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Kids of SCI-EN Celebrate Park Groundbreaking

May 4, 2011

Tuesday afternoon, beneath bright sunshine, hundreds of school children and local residents thronged the tiny Rainbow de Colores playground on 5th Street in North Philadelphia, filling the long neglected park with more people – and more optimism – than it had seen in decades.

The occasion was a ceremonial groundbreaking for a thorough renovation of the park. The real work had already begun: a construction crew fired up a jackhammer before the dignitaries had even left the scene.

The renovations are slated to be finished in time for summer. The fixes include new play equipment, a spray yard, and – just as important, given the playground’s mixed history – high fences and lighting, designed to make the locale less inviting to drug dealers and users.

“It’s going to be clean, it’s going to be secure and we’re going to keep it secure so our children and their children can come here to play,” said Priscilla Preston, a longtime local resident who was one of the community members key to the park’s original construction in the mid-1970s.

Then, as now, the burden was largely on neighbors to maintain the park, not the city. For a while, the park was safe enough. But it became a target for metal scrappers, and drug dealers began to use the rear of the park, which backed up on a little used alley, as a place of business.

For that reason, the park made for an ideal early action project for the LISC and APM-led Sustainable Communities Initiative in Eastern North Philadelphia. Officers from the 26th Police District had targeted the nearby intersection of 5th and York Streets for extra enforcement, and they felt that a reclaimed park – full of kids and their parents – would go a long way toward making the entire area less hospitable to criminals.

LISC and APM convinced Councilwoman Maria Quiñones-Sanchez to pay for much of the project with city recreation funds, and rounded up foundation support to cover the rest.

“The more that we can make this a fun place to play, the safer it will be for everybody,” LISC Philadelphia Executive Director Andrew Frishkoff said at the groundbreaking. “And that’s what LISC is trying to do here, to make this a fun place to play, and a safer place.’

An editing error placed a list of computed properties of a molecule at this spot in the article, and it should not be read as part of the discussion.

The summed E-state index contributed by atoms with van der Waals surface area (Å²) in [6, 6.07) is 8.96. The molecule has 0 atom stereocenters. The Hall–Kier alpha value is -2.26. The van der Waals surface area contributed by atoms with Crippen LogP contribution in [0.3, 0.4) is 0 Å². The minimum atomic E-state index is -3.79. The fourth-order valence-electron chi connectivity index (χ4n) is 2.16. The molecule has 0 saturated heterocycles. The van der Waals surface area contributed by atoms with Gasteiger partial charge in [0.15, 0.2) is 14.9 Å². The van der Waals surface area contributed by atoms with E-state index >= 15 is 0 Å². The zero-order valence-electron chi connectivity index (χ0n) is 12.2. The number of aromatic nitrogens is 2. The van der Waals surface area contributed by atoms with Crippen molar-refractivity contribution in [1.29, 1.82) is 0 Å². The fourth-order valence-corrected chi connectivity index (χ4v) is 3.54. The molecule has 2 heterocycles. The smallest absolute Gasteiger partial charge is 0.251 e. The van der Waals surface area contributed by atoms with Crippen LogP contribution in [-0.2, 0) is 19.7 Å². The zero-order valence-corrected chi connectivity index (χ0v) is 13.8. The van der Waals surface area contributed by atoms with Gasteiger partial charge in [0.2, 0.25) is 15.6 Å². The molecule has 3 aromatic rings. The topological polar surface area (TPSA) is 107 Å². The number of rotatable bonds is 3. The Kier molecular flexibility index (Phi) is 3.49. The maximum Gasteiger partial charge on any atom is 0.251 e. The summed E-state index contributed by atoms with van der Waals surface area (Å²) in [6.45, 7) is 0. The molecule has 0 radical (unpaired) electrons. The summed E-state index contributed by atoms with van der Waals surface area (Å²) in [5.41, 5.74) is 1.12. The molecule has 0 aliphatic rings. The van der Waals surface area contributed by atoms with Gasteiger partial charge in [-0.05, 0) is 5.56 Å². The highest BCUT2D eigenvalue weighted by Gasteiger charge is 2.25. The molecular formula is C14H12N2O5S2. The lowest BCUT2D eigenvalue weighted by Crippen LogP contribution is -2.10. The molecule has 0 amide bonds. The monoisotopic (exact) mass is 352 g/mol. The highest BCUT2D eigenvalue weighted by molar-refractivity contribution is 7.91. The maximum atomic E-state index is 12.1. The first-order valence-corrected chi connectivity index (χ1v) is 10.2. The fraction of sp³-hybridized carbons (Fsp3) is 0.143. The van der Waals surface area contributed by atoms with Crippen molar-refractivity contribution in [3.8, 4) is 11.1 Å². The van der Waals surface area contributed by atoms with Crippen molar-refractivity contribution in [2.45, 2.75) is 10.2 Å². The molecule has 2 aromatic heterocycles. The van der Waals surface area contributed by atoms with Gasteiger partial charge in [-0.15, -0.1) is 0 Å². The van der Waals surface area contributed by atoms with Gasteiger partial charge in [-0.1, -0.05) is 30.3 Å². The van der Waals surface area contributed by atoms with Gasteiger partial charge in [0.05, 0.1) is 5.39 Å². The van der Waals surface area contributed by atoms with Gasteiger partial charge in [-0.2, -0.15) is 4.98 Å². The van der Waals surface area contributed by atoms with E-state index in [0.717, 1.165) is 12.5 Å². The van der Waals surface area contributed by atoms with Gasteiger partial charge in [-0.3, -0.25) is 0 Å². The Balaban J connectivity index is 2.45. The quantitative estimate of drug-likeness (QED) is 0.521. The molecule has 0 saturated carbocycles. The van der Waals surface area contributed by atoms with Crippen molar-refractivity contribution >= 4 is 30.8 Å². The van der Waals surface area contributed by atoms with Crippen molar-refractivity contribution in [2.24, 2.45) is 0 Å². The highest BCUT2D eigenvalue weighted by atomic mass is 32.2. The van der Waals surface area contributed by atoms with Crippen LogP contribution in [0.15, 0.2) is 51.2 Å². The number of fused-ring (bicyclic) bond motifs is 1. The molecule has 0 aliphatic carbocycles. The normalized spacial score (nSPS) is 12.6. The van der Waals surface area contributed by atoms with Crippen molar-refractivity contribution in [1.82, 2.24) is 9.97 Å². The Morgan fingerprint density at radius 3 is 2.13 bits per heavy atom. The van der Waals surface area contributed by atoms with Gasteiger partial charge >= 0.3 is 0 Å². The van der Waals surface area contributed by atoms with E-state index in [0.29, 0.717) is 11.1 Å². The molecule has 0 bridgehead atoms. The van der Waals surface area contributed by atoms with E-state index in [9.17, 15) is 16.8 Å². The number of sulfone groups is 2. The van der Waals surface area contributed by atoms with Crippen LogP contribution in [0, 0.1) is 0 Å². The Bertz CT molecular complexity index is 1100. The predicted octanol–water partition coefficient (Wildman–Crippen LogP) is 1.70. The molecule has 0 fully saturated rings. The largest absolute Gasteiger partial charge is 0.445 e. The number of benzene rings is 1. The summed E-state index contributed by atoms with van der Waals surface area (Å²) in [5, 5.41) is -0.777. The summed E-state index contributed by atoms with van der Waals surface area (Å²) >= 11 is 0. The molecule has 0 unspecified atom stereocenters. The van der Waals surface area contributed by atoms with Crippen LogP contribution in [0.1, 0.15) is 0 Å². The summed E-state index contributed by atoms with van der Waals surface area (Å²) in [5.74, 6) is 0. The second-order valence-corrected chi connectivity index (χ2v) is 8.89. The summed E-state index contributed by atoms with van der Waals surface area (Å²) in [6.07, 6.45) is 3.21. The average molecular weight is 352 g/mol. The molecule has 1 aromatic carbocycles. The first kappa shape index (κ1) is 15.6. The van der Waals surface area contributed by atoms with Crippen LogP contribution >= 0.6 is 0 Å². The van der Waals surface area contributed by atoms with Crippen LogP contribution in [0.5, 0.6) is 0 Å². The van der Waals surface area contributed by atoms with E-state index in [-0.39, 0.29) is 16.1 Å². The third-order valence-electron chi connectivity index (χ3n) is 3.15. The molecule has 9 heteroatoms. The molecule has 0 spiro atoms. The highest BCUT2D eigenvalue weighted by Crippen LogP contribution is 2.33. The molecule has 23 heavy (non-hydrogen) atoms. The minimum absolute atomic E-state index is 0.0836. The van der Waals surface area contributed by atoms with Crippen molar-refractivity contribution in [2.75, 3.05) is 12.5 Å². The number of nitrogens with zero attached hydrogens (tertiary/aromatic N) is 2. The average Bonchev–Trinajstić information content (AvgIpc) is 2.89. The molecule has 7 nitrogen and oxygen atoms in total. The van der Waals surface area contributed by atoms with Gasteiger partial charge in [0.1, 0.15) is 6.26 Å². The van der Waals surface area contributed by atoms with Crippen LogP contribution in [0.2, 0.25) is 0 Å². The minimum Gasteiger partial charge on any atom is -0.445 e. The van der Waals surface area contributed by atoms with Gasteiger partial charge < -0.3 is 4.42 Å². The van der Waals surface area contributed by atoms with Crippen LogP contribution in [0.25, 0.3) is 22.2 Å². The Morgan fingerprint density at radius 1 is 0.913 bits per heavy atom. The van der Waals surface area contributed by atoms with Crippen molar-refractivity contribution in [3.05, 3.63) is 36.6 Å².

The hope is the park becomes something of an outdoor neighborhood gathering spot, not just a playground. There are plans for movie nights, a big party to make the park’s re-opening and other events.

“We deserve to have public spaces that are beautiful,” said Betsy Casañas, who runs Semilla Arts Initiative, a non-profit that helps kids connect to their communities through art projects like murals, including the one at Rainbow de Colores playground. “We deserve to have places where our kids can run and play and be safe.”

Emily Alamo felt safe in Rainbow de Colores when she played there as a child. Now, though, as a mother of two – a six year old girl and toddler son – Alamo is reluctant to bring her kids to the park. When she does, she is careful to scan the ground for debris the drug dealers and users might have left behind. She was thrilled to hear that the park would be fixed up, and said she was willing to do her part to keep it safe.

“I can be out here every day with my kids and let them run around if I don’t have to look around for needles and bags all the time,” Alamo said. “People stopped caring before, I guess. I don’t want that to happen this time.”

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